After curative resection in IHCC, more than 60 % of patients recurred, and among recurred patients, 17.2 % were recurred within the RT field. Consequently, for control of locoregional recurrence, adjuvant RT could be carefully considered in patients with recurrence factors. Especially, patients with a tumor size larger than 5 cm should be judiciously selected for adjuvant RT.
PMCID: PMC4517555  PMID: 26216347
Intrahepatic cholangiocarcinoma; Recurrence; Hepatectomy; Adjuvant radiotherapy
4.  The role of lymph nodes in predicting the prognosis of ampullary carcinoma after curative resection 
Lymph node involvement is one of the well-demonstrated prognostic factors in ampullary carcinoma. The aim of this study is to clarify the role of lymph nodes in predicting the survival outcome of ampullary carcinoma.
A cohort of consecutive curative pancreaticoduodenectomies for ampullary carcinoma from 1999 to 2014 was retrospectively analyzed. The effect of node-associated variables, including lymph node status, positive lymph node number, total harvested lymph node (THLN) number, and lymph node ratio (LNR) was examined using univariate and multivariate analyses for survival outcome prediction.
In 194 evaluable patients, univariate analysis demonstrated that stage, cell differentiation, perineural invasion, and nodal status were significant conventional prognostic factors. Concerning the node-associated variables, positive nodal status, positive lymph node number ≥2, THLN number <14, and LNR ≥0.15 were significantly associated with poorer survival outcomes, with a 5-year survival rate of 20.3, 38.9, 25.4, and 18 %, respectively. By multivariate analysis, nodal status and THLN number were two independent predictors of survival. The most favorable 5-year survival rate was 84.4 % in patients with negative nodal involvement and THLN number ≥14, compared with the poorest 5-year survival rate of 16.1 % in those with positive nodal status and THLN number <14.
Tumor biology reflected by lymph node status is the most important independent prognostic factor; nevertheless, surgical radicality based on THLN number also plays a significant role in the survival outcome for patients with ampullary carcinoma after curative pancreaticoduodenectomy.
PMCID: PMC4513626  PMID: 26205252
Ampullary carcinoma; Lymph node; Prognosis; Total harvested lymph node number
5.  A case of mantle cell lymphoma presenting as IgG4-related dacryoadenitis and sialoadenitis, so-called Mikulicz’s disease 
Mantle cell lymphoma (MCL) is a relatively uncommon type of non-Hodgkin lymphoma. It develops in the outer edge of a lymph node called the mantle zone. In contrast, IgG4-related dacryoadenitis and sialoadenitis (IgG4-DS) is characterized by elevated serum IgG4 and persistent bilateral enlargement of lacrimal glands (LGs) and salivary glands (SGs), with infiltration of IgG4-positive plasma cells. Recent studies indicated the importance of differentiation between IgG4-DS and malignant lymphoma.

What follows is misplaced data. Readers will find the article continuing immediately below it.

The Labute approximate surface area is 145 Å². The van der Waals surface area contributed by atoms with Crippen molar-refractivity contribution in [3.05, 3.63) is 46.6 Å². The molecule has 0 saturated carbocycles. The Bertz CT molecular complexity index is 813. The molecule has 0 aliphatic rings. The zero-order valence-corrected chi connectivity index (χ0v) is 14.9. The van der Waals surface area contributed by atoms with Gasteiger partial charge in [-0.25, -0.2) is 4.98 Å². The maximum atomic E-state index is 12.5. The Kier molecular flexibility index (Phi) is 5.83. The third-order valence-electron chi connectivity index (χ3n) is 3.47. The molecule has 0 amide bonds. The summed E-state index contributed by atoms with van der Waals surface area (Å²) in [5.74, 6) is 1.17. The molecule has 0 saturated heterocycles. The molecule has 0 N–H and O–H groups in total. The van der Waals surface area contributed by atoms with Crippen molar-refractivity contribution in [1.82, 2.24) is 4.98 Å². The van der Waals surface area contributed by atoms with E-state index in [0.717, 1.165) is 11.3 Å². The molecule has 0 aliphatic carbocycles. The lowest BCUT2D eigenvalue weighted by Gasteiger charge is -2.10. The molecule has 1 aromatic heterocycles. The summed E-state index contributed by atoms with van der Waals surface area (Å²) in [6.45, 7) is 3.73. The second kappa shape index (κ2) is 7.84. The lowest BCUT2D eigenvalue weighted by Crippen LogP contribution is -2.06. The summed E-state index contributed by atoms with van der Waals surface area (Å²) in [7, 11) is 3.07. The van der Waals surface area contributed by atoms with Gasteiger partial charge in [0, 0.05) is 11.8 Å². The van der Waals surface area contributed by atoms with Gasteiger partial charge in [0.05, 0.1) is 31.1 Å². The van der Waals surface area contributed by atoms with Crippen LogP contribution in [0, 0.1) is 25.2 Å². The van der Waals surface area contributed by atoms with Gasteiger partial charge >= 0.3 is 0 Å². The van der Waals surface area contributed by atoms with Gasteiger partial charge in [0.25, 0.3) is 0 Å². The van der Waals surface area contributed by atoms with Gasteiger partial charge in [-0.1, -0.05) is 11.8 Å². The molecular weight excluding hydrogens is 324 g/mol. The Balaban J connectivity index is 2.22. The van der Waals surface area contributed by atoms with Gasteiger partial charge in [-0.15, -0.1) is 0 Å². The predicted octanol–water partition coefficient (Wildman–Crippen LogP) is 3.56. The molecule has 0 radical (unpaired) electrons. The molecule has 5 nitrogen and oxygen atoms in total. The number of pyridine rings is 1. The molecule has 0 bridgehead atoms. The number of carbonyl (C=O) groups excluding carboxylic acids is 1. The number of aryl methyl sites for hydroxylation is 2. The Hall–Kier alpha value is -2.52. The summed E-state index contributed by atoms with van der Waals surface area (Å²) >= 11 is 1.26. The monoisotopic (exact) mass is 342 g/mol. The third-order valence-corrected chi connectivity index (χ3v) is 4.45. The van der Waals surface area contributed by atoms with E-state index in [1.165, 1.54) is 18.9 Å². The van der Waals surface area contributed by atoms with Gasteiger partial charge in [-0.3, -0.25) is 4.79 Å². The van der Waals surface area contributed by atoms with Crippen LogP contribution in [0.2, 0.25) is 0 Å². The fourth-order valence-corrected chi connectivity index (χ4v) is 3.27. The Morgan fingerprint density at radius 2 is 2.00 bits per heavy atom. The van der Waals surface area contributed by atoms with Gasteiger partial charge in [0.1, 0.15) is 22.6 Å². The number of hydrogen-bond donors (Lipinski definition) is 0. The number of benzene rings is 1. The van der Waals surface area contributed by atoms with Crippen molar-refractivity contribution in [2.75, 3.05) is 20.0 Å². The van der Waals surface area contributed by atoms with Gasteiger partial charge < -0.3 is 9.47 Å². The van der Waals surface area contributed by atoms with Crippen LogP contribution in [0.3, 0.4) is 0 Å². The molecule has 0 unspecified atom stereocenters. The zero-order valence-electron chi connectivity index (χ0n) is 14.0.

Case presentation
An 82-year-old man was suspected of IgG4-DS because of a high serum IgG level (2174 mg/dL) and bilateral swelling of LGs and SGs. Lip biopsy and fine needle biopsy of submandibular gland were performed, and subsequently, MCL was diagnosed through the histopathological findings.
MCL most commonly occurs in the Waldeyer ring, but rarely in the stomach, spleen, skin, LG, and SG. We report an unusual case of MCL involving LGs and SGs mimicking IgG4-DS, which suggests that IgG4 testing may be useful in the differentiation of IgG4-DS in the presence of bilateral swelling of LGs or SGs.
PMCID: PMC4513633  PMID: 26205396
Mantle cell lymphoma; IgG4-related dacryoadenitis and sialoadenitis; Lacrimal glands; Salivary glands
6.  Two cases of pineal-region meningiomas derived from arachnoid membrane over the vein of Galen without dural attachment 
We present two rare cases of pineal-region meningiomas. These tumors are the first reported cases of dura-unrelated meningiomas originating from the arachnoid membrane over the vein of Galen (AMG).
Case description
In Case 1, a 37-year-old woman presented with a progressing headache. Magnetic resonance imaging (MRI) showed a large tumor in the pineal region, displacing the vein of Galen upward. Angiography disclosed occlusion of the vein of Galen, with deep venous flow draining through the veins on the right medial surface of the occipital lobe to the superior sagittal sinus. In Case 2, a 67-year-old man presented with dizziness. MRI demonstrated a large mass in the pineal region, displacing the vein of Galen inferiorly. Angiography disclosed occlusion of the vein of Galen, with deep venous flow draining through the collateral venous channel into the transverse sinus. Both tumors were totally excised (Simpson Grade III for Case 1, Grade I for Case 2) via a left occipital transtentorial approach. No dural attachment was recognized in either case, but the tumor in Case 1 was firmly adherent to the inferior portion of the AMG, while that in Case 2 was attached to the superior portion of the AMG, but remained dissectible.